The Partnerships were formed and the Property acquired in 2003. In 2011, the Partnership Loans were transferred to the National Asset Management Agency (NAMA) and were sold on to Dengrove in January 2017.


Prior to the institution of these proceedings, a dispute arose between Mr Ryan and Dengrove as to the extent of the indebtedness secured on the Property. Mr Ryan's position was that only the Partnership Loans – the specific facilities advanced to the Partnerships for the purpose of acquiring the Property — were secured on it. Dengrove's position was that the security instruments were “ all sums” mortgages/charges and that all debts due to it by any of the partners, however arising, were captured by them. While Mr Ryan had no other liabilities to Dengrove, other partners had very significant additional liabilities to Anglo-Irish Bank which had transferred to Dengrove. As Murray J noted at paragraph 9 of his judgment, the “ difference between the positions urged by the parties is, in financial terms, stark: as I have noted, on Dengrove's account the amount outstanding is €430M, while according to the appellants it is €17.3M.”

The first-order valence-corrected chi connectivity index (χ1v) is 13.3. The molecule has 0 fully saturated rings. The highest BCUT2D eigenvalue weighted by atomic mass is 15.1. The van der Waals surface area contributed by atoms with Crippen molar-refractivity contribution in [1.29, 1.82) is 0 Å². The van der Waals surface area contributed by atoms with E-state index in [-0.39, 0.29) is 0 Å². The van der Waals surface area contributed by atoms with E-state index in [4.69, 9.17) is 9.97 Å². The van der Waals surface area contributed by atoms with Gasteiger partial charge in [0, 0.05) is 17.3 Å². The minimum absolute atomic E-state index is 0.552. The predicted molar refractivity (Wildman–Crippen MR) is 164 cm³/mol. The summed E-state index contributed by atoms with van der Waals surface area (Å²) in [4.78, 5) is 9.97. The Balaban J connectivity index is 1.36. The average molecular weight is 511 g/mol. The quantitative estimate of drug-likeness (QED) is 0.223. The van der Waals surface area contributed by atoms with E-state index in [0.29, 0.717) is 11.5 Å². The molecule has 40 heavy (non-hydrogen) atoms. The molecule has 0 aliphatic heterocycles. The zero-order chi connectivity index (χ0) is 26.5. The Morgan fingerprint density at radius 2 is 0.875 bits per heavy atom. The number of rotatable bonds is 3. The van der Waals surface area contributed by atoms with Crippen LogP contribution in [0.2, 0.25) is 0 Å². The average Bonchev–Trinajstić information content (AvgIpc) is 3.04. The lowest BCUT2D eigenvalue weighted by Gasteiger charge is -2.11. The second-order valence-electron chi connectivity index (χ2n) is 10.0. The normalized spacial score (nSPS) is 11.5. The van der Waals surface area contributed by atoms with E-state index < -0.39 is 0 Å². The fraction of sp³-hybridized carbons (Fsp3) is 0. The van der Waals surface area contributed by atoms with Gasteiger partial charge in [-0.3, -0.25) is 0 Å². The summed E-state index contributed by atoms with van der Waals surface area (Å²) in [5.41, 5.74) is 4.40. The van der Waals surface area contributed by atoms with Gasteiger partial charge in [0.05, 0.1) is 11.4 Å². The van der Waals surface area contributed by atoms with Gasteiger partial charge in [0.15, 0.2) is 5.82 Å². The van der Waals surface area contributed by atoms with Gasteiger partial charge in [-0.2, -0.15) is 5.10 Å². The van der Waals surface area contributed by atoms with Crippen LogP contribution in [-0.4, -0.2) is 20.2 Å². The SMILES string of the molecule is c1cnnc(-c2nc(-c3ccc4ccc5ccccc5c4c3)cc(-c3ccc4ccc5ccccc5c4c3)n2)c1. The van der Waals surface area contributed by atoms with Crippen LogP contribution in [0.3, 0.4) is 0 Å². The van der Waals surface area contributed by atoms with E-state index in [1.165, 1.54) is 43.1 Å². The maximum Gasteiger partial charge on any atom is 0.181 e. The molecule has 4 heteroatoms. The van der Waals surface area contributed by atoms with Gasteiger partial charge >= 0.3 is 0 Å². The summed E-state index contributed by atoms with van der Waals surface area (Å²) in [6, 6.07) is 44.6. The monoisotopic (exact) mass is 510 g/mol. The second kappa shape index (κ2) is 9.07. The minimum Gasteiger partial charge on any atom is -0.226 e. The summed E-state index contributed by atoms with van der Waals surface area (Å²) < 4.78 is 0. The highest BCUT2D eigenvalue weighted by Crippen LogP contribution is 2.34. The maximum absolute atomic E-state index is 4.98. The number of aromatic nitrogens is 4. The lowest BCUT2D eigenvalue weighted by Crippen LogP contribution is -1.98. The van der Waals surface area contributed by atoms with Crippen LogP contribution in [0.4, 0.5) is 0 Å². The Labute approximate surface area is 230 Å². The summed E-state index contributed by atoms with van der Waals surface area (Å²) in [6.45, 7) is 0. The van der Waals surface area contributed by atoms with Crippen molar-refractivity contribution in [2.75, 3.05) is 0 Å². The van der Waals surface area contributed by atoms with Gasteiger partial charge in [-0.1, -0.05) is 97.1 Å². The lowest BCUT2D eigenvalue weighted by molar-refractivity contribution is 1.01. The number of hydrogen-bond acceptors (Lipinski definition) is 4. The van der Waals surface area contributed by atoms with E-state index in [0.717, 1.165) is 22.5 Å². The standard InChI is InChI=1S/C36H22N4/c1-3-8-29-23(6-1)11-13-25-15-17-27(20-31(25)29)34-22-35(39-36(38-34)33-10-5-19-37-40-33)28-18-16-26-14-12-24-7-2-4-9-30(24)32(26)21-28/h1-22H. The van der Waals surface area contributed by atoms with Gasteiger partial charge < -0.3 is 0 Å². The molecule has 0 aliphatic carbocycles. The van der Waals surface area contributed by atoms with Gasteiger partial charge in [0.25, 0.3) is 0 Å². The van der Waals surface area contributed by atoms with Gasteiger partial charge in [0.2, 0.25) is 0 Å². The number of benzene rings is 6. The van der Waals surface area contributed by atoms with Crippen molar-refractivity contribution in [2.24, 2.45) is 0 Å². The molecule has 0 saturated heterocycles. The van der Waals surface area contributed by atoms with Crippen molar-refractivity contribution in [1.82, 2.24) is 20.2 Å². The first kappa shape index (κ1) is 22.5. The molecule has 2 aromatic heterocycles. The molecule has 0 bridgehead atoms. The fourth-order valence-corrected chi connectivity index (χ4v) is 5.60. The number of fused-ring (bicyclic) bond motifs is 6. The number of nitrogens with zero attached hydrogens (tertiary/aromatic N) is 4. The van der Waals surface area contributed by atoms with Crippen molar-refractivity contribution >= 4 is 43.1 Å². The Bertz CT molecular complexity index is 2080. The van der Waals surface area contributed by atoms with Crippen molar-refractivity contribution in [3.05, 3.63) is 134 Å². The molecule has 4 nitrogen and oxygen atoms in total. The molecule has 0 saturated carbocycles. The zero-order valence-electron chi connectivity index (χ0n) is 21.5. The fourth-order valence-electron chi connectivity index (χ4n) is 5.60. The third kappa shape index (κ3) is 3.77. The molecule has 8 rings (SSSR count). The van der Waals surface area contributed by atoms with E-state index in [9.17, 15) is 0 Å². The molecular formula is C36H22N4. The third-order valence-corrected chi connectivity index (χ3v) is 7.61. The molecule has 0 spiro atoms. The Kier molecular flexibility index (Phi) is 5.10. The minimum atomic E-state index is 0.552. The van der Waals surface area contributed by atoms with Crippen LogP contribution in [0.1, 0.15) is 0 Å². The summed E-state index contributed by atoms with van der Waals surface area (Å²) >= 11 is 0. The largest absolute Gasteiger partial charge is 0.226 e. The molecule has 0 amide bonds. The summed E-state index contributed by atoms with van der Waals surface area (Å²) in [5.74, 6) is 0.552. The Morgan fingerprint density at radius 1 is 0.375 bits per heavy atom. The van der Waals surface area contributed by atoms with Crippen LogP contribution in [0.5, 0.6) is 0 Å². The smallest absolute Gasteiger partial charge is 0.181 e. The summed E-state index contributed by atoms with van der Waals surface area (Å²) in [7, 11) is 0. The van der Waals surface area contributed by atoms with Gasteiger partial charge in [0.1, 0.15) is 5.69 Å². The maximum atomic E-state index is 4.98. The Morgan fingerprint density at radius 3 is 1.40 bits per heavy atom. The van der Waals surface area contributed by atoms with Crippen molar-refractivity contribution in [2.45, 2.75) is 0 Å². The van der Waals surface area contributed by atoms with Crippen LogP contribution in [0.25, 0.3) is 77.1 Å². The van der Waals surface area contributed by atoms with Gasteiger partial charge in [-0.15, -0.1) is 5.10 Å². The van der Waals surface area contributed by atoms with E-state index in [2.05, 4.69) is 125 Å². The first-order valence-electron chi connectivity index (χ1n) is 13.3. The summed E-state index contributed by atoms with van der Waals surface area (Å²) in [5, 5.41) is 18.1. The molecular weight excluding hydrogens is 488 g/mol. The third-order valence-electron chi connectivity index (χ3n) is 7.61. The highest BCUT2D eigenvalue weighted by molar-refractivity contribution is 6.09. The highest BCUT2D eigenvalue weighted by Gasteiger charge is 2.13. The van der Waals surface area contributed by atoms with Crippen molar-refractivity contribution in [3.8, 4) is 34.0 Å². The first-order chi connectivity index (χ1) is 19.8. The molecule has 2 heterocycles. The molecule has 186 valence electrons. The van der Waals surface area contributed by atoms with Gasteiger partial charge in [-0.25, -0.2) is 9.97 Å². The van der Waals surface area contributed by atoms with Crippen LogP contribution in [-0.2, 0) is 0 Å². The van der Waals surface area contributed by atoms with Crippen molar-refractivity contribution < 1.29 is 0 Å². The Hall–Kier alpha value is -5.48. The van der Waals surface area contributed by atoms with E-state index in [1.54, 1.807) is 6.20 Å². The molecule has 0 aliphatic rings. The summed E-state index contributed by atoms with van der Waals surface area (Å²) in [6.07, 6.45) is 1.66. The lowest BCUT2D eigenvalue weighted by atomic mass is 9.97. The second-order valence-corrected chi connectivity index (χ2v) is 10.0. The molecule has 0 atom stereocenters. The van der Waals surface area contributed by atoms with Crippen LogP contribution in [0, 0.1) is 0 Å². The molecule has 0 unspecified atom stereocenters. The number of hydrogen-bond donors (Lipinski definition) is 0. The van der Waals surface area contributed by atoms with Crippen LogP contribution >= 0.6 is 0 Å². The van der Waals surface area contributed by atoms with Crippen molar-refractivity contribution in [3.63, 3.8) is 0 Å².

Other issues also arose between Mr Ryan and Dengrove including as to whether Dengrove was entitled to charge default or penalty interest. A substantial amount of default interest had been charged by Dengrove but Mr Ryan contested its entitlement to do so.


It was in these circumstances that Mr. Ryan commenced these proceedings in March 2018. Again, I gratefully adopt the description of the proceedings given by Murray J: